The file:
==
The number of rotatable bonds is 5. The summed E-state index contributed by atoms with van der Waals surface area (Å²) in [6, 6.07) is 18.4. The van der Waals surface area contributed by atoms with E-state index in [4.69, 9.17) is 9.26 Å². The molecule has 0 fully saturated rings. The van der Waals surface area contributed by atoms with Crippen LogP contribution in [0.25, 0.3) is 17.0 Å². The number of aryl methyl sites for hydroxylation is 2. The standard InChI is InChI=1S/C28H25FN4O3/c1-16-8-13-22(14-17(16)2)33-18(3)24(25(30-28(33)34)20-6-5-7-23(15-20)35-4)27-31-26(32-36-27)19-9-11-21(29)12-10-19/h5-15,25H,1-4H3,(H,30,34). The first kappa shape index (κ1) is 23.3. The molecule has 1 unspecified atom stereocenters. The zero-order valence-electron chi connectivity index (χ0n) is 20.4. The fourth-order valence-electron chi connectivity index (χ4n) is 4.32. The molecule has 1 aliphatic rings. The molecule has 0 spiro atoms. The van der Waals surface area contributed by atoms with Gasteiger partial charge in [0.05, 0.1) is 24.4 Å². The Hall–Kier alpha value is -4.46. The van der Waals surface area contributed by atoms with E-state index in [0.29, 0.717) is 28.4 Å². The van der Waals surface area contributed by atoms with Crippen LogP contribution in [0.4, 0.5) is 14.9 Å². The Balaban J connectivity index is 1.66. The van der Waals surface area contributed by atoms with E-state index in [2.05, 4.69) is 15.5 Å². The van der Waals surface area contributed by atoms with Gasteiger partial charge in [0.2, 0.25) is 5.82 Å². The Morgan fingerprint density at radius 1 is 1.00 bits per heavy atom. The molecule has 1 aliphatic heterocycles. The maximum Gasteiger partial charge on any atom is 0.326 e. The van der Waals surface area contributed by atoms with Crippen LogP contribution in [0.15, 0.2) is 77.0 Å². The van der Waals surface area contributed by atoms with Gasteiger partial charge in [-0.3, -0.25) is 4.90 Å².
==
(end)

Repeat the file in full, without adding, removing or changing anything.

The number of rotatable bonds is 5. The summed E-state index contributed by atoms with van der Waals surface area (Å²) in [6, 6.07) is 18.4. The van der Waals surface area contributed by atoms with E-state index in [4.69, 9.17) is 9.26 Å². The molecule has 0 fully saturated rings. The van der Waals surface area contributed by atoms with Crippen LogP contribution in [0.25, 0.3) is 17.0 Å². The number of aryl methyl sites for hydroxylation is 2. The standard InChI is InChI=1S/C28H25FN4O3/c1-16-8-13-22(14-17(16)2)33-18(3)24(25(30-28(33)34)20-6-5-7-23(15-20)35-4)27-31-26(32-36-27)19-9-11-21(29)12-10-19/h5-15,25H,1-4H3,(H,30,34). The first kappa shape index (κ1) is 23.3. The molecule has 1 unspecified atom stereocenters. The zero-order valence-electron chi connectivity index (χ0n) is 20.4. The fourth-order valence-electron chi connectivity index (χ4n) is 4.32. The molecule has 1 aliphatic rings. The molecule has 0 spiro atoms. The van der Waals surface area contributed by atoms with Gasteiger partial charge in [0.05, 0.1) is 24.4 Å². The Hall–Kier alpha value is -4.46. The van der Waals surface area contributed by atoms with E-state index in [0.29, 0.717) is 28.4 Å². The van der Waals surface area contributed by atoms with Crippen LogP contribution in [0.4, 0.5) is 14.9 Å². The Balaban J connectivity index is 1.66. The van der Waals surface area contributed by atoms with E-state index in [2.05, 4.69) is 15.5 Å². The van der Waals surface area contributed by atoms with Gasteiger partial charge in [0.2, 0.25) is 5.82 Å². The Morgan fingerprint density at radius 1 is 1.00 bits per heavy atom. The molecule has 1 aliphatic heterocycles. The maximum Gasteiger partial charge on any atom is 0.326 e. The van der Waals surface area contributed by atoms with Crippen LogP contribution in [0.15, 0.2) is 77.0 Å². The van der Waals surface area contributed by atoms with Gasteiger partial charge in [-0.3, -0.25) is 4.90 Å².